The dresser is Martin’s, so it seemed appropriate to place it behind him, and it will be a good place to stand various objects relating to their interests. All the objects had to have significance, but they also needed to create a pleasing composition. Somehow I had to find a place for Martin’s collections of antique wineglasses, wine bottles, and Victorian books, for Brian’s fishing tackle, love of opera and yacht racing, for their shared interest in wine, and the Livery Company, for the Company itself, and for my own connection with it. Well, it’s a big canvas!
After I had roughed in the boys in their robes, I made a tentative layout in pencil, putting smaller things on the shelves. Brian is holding his fishing rod with his wellies beside him, the Silver Cup of the winner of the National Championship for the Yeomen Class which Brian and his friend won three times in the eighties, a silver rose (“Der RosenKavelier”, his favourite opera). Martin’s collections grace the shelves behind him, while the pile of books, and bottle of claret they are sharing demonstrate interests they have in common. I needed something light and fairly big behind Martin’s arm to give tonal and visual variety so I included a watercolour I had done of St James’ Garlickhyde. This beautiful Wren Church is where I accompany my husband, also a Liveryman, to the Winter and Summer Services of the Company. Behind Brian is a painting of his yacht “Fanatic” in full cry, and a chair representing the period when the company was founded.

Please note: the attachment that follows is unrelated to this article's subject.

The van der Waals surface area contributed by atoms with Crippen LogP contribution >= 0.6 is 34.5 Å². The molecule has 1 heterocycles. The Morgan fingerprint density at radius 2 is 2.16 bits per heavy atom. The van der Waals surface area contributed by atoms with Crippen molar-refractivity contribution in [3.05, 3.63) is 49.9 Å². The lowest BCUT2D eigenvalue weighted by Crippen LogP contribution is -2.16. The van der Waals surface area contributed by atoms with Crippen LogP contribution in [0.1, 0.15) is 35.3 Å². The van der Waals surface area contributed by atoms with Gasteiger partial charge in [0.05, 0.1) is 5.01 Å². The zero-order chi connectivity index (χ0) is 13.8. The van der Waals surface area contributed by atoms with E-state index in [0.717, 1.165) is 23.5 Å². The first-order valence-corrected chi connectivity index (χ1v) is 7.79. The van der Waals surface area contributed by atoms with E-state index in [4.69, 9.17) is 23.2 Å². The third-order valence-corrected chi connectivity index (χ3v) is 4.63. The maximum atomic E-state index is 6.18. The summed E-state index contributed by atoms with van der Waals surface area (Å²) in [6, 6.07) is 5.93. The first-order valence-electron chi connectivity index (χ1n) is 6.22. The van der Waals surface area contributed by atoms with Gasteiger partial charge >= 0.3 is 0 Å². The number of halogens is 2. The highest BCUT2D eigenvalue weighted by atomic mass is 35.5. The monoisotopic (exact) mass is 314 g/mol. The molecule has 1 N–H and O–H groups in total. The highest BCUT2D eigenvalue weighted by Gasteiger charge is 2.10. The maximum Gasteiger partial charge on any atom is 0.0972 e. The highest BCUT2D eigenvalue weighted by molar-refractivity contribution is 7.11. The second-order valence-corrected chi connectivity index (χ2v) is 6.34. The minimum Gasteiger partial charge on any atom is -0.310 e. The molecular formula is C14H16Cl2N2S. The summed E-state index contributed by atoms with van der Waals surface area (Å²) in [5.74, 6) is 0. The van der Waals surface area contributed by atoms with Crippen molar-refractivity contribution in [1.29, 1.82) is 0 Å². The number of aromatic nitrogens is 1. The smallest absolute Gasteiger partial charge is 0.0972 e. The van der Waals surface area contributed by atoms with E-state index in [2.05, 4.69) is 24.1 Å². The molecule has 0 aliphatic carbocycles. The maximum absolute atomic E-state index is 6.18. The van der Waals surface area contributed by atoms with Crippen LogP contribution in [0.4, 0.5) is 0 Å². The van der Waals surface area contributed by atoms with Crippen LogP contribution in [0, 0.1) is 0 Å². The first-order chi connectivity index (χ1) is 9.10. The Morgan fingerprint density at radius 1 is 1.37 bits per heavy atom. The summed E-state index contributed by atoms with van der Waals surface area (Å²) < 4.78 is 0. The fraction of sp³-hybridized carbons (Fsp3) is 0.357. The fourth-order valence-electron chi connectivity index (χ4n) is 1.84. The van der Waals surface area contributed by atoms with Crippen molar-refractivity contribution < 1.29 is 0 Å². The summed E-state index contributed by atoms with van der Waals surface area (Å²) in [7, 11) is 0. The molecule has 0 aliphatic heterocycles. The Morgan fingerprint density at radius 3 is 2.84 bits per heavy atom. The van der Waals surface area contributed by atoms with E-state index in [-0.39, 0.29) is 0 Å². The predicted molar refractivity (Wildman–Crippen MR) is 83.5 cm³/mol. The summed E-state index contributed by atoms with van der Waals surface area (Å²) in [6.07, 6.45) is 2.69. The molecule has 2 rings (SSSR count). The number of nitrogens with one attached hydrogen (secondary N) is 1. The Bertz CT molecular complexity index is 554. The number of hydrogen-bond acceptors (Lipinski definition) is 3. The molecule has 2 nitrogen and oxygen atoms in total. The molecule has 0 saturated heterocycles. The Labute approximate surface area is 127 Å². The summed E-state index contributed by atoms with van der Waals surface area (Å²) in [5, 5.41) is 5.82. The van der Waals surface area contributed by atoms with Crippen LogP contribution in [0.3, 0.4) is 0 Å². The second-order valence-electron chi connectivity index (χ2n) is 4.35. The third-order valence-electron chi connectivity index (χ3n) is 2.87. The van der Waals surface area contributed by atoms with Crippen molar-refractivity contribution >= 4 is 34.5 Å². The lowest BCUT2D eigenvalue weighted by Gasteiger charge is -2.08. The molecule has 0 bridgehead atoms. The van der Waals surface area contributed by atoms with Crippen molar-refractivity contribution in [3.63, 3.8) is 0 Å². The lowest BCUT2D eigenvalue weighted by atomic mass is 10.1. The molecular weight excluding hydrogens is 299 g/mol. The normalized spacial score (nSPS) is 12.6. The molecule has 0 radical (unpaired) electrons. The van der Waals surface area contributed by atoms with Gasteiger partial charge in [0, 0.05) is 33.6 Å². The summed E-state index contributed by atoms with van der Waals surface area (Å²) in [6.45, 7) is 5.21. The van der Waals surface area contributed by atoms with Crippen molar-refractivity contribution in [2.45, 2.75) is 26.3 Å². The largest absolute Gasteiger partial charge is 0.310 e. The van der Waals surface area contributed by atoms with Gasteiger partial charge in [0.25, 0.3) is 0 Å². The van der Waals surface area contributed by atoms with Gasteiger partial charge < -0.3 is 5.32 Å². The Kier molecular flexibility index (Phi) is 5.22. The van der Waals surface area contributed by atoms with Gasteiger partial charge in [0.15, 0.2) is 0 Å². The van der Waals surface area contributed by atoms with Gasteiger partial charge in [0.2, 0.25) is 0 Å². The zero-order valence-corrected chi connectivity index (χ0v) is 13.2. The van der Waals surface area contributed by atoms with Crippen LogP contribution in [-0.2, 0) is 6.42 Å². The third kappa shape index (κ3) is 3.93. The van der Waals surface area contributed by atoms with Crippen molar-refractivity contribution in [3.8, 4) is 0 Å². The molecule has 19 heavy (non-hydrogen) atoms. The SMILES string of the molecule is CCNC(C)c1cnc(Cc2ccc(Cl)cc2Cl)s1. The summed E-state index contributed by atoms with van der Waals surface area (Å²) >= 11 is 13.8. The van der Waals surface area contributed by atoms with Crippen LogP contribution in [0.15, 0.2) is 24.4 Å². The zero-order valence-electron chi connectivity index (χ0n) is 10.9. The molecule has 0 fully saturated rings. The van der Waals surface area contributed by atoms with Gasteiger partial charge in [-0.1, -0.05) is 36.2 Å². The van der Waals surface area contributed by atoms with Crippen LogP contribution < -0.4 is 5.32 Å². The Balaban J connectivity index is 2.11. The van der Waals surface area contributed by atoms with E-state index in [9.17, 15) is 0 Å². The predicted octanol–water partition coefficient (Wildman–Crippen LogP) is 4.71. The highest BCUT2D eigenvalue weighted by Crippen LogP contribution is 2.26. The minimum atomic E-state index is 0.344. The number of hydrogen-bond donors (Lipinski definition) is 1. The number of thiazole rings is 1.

Reasonably satisfied with this layout, I washed the canvas in a warm burnt sienna to remove the glare of white canvas.